Love Cloves? Read Growing Great Garlic

“It  is not a ‘garlic gospel,’ nor it is another garlic cookbook. It does answer most of the questions that no one could answer for me fifteen years ago when I began to grow garlic.’

-Ron L Engeland, Growing Great Garlic (p. xi)

Engeland is a content expert as a “founding farmer’ at Filaree Garlic Farm in North-Central Washington State. This book, published in 1991, seeks to educate organic gardeners and small famers about best practices in garlic production. Although this is a broad goal and the content often leans toward farming practice, Engeland successfully delivers important information for the home garlic gardener in this enjoyable book.

 

 

Between the Leaves

The book is divided into three main sections plus a garlic glossary with terminology from  “allicin’ to “winter bolting.’

  • Part I examines the different subspecies and varieties, botany (the clove is actually a specialized leaf!), and the history of cultivated garlic as it spread from the Garlic Crescent in Central Asia around the world.
  • Part II focuses on growing garlic: from site selection and soil preparation to clove planting and ongoing plant care.  Content includes signs of nutrient deficiency as well as disease identification and management.
  • Part III includes information on harvesting, storing, and marketing.

Throughout the book, Engeland uses a wide variety of sources including historical information, expert opinion, primary research, and experiments he and his team conducted at Filaree Farm. He clearly states the sources of the evidence he presents. He also highlights when there are disagreements in recommendations, such as when to remove the scapes (“pop tops’), as well as what factors might contribute to different growers having success with varied practices.

When there isn’t definitive research on a topic, he introduces his recommendations with a logical thought process. For example: at Filaree Farm bulbs are harvested when there are six green leaves remaining on the stem. This is because they have found that each green leaf represents a bulb wrapper that has already decayed or is in the early stages of decay. By harvesting with six green leaves remaining, they assure adequate bulb wrappers to protect the garlic for storage, assuming three to four wrappers may be lost during cleaning and handling.

As 17 growing seasons have passed since publication, this book cannot be used as stand-alone resource for evidence based growing practices. Results of more recent research, as well as information on newer varieties, are essential companions to this time tested reference.  The 2018 revision of the Alaska  Cooperative Extension pamphlet  Growing Garlic in Alaska (HGA-00047) meets this need, with information including data from garlic trials in Southcentral and Southeast Alaska.

Although the book has a lot of excellent information for the home gardener, a significant portion of it is directed toward farmers. Most farm-focused sub-sections are well titled so that the home gardener can easily skim or bypass the text, including topics like scale of production, grading, packing, and marketing. However, in a few sections, like ‘How to Harvest’, the text quickly transitions from generally applicable recommendations to information specifically for a farmer and back again.     Although this make the book feel at times difficult to understand and somewhat inaccessible, the richness of the general knowledge is worth weeding though the farm talk.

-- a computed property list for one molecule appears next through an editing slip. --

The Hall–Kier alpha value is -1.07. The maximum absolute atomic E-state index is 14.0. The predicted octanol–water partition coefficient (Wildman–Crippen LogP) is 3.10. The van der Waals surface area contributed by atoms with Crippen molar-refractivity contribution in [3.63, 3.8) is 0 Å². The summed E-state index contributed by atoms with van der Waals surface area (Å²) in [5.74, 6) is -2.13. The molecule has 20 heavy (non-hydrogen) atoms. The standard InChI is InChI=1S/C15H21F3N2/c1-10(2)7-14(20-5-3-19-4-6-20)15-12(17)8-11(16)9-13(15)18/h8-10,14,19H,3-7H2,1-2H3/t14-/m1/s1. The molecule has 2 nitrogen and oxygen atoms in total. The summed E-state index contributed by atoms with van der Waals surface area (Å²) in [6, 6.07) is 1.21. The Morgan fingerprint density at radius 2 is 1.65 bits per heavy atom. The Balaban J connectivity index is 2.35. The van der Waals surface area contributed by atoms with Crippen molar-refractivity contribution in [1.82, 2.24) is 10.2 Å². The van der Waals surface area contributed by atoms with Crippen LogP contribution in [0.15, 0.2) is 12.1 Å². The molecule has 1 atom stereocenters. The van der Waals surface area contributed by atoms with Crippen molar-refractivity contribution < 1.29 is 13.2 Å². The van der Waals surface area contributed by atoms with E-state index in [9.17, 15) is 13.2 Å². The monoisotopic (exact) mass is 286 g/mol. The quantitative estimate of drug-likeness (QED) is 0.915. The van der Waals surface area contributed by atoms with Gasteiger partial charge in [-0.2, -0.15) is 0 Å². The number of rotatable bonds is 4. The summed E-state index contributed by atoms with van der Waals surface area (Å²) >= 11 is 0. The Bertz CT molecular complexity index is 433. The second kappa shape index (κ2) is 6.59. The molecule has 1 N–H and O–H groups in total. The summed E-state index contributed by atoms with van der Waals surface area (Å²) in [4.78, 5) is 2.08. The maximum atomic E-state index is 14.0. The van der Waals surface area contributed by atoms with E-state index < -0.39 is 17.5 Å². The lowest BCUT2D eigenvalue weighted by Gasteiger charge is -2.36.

To break up the nearly 200 pages of text devoted to garlic, there are illustrations, maps, journal entries, and even a poem entitled “My Little Clove.” Between this and his engaging writing style, the book is an easy and enjoyable read.

Alaska Applicability

Despite Engeland’s farm being located in zone 5b in North Central Washington State, the vast majority of the information he provides is applicable to the Alaskan gardener. This is driven by his clear appreciation for ophioscorodon (hard neck) garlic, which does well in colder climates. He also makes frequent references to differences in growing practices in “the north.’

Conclusion

My “good” garlic harvest this year (before reading Growing Great Garlic).  Photo by author.

If you enjoy growing garlic, you’ll enjoy Growing Great Garlic. This book provides  thorough explanations and answers to the “why’ and “what if’ questions you may have found yourself wondering.   After reading this book, I am eager for my seed garlic to arrive in the mail and plan to incorporate lessons that I learned reading this book as I prepare the bed, plant, and mulch for winter.  Although I got this book at a used book store, I do not plan on re-selling it any time soon. I anticipate this will be a well-used reference book on my shelf with many notes about my own garlic growing experiences in the margins.

Reference:

England, Ron L. Growing Great Garlic. Filaree Productions, 1991.

About MarahG

Share this.